New York City seeks GPS input from truckers

By David Tanner, Land Line associate editor | 1/31/2013

The New York City Department of Transportation is asking truckers what type of GPS they use in an attempt to provide accurate routing information to the technology providers.

NYCDOT reached out to truckers on Thursday via the social media site Twitter.

“Truckers – what GPS systems do you use? Let us know so we can be sure to provide the companies with the most accurate route info,” the agency asked.

If you have a Twitter account, you can respond to the agency’s question @NYC_DOT. If you do not use Twitter, you can email the agency at

GPS continues to be a hot topic in New York City and the state, particularly routing for trucks.

U.S. Sen. Charles Schumer, D-NY, filed a bill last year that would establish a standard for commercial GPS units in an effort to cut down on the number of truck versus bridge strikes.

Officials, law enforcement and even some truckers themselves have blamed consumer-based GPS for routing trucks onto parkways that are restricted due to low bridge heights.

In late 2011, the New York State DOT issued a recommendation to prohibit truckers from relying on consumer-based GPS to do their routing. The agency developed the recommendation based on numerous studies of late regarding bridge strikes.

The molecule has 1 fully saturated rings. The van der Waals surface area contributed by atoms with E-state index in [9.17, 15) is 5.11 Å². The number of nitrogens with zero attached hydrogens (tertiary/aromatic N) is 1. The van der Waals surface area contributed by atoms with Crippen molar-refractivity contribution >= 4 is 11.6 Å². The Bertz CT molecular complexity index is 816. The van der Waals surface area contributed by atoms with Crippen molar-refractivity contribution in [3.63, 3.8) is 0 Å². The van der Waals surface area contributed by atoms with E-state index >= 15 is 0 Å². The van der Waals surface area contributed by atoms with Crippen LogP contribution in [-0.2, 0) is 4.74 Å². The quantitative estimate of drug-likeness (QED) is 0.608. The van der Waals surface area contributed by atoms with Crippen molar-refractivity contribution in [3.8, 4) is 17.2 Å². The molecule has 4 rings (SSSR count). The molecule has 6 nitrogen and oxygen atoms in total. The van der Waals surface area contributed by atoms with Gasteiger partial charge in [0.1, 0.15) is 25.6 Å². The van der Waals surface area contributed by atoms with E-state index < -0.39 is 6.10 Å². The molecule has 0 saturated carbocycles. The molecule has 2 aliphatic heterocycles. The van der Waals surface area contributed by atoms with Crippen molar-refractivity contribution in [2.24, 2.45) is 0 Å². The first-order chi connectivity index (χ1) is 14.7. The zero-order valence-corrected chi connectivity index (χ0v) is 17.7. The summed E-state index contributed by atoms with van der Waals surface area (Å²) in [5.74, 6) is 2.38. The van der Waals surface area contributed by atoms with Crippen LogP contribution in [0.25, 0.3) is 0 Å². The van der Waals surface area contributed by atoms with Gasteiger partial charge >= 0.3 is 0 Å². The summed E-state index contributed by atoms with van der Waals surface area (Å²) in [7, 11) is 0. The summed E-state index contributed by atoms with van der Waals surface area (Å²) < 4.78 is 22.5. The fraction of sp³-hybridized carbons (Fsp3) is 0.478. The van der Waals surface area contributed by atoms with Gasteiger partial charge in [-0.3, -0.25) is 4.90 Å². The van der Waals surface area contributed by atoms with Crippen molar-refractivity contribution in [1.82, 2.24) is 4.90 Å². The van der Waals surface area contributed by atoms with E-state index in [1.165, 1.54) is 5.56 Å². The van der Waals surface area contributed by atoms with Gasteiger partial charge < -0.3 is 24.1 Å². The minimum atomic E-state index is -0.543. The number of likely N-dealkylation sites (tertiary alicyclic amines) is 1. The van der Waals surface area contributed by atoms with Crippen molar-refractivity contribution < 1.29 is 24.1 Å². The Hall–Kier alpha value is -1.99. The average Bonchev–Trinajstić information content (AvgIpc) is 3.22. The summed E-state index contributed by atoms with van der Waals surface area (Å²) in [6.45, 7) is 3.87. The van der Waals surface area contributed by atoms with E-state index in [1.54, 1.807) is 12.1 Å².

“Since GPS units are being used more frequently because of their ability to reroute in real time, mandating the use of GPS units customized for trucks will have a significant contribution in reducing bridge hits,” NYSDOT stated at the time.

A more recent study released in January by the City College of New York’s Transportation Research Center shows that approximately 200 bridges are struck by trucks annually.

The study identifies where the problem areas are as well, saying that approximately 44 percent of the bridge strikes during the past 10 years have occurred on just 32 of the state’s 20,000 bridges. The study also highlights problem areas around the country.

City and state agencies provide maps that include bridge clearances on their websites.

But as Land Line reported in a story last fall, posted bridge height and actual bridge height for New York bridges can vary by 12 inches and possibly more, and that adds to the confusion for drivers and destination planners.

For example, a bridge that has actual clearance of 13-foot 2-inches will often be posted at 12-foot 2-inches. The NYSDOT says the buffer accounts for differences in pavement conditions or ice that could occur, and it means the difference between safe passage and a possible bridge strike. But many truckers say they do not trust the 12-inch buffer system.

Many experienced truckers have weighed in to say there’s no substitute for good map-reading skills, accurate information and thorough route planning to avoid problems.

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